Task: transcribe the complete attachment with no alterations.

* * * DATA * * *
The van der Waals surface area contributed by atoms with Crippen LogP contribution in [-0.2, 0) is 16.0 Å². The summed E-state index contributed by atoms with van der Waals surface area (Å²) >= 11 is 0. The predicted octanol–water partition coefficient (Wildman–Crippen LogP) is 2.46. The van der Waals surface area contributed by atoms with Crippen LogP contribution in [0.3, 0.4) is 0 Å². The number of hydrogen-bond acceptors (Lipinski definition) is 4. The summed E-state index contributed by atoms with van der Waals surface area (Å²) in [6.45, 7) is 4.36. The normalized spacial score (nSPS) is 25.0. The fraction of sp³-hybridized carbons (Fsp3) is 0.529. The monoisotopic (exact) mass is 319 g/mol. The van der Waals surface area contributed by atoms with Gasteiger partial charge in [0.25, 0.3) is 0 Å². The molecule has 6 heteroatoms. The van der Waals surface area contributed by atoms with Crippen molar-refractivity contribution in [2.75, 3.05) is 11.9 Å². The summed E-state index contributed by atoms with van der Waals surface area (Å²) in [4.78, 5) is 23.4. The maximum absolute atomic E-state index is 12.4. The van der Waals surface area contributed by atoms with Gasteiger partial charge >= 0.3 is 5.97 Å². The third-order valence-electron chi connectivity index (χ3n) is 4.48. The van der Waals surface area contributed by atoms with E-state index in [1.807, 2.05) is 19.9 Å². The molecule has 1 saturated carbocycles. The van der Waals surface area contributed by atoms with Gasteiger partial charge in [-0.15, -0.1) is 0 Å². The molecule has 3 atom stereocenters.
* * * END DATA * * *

The van der Waals surface area contributed by atoms with Crippen LogP contribution in [-0.2, 0) is 16.0 Å². The summed E-state index contributed by atoms with van der Waals surface area (Å²) >= 11 is 0. The predicted octanol–water partition coefficient (Wildman–Crippen LogP) is 2.46. The van der Waals surface area contributed by atoms with Crippen LogP contribution in [0.3, 0.4) is 0 Å². The number of hydrogen-bond acceptors (Lipinski definition) is 4. The summed E-state index contributed by atoms with van der Waals surface area (Å²) in [6.45, 7) is 4.36. The normalized spacial score (nSPS) is 25.0. The fraction of sp³-hybridized carbons (Fsp3) is 0.529. The monoisotopic (exact) mass is 319 g/mol. The van der Waals surface area contributed by atoms with Gasteiger partial charge in [0.25, 0.3) is 0 Å². The molecule has 6 heteroatoms. The van der Waals surface area contributed by atoms with Crippen molar-refractivity contribution in [2.75, 3.05) is 11.9 Å². The summed E-state index contributed by atoms with van der Waals surface area (Å²) in [4.78, 5) is 23.4. The maximum absolute atomic E-state index is 12.4. The van der Waals surface area contributed by atoms with Gasteiger partial charge >= 0.3 is 5.97 Å². The third-order valence-electron chi connectivity index (χ3n) is 4.48. The van der Waals surface area contributed by atoms with E-state index in [1.807, 2.05) is 19.9 Å². The molecule has 1 saturated carbocycles. The van der Waals surface area contributed by atoms with Gasteiger partial charge in [-0.15, -0.1) is 0 Å². The molecule has 3 atom stereocenters.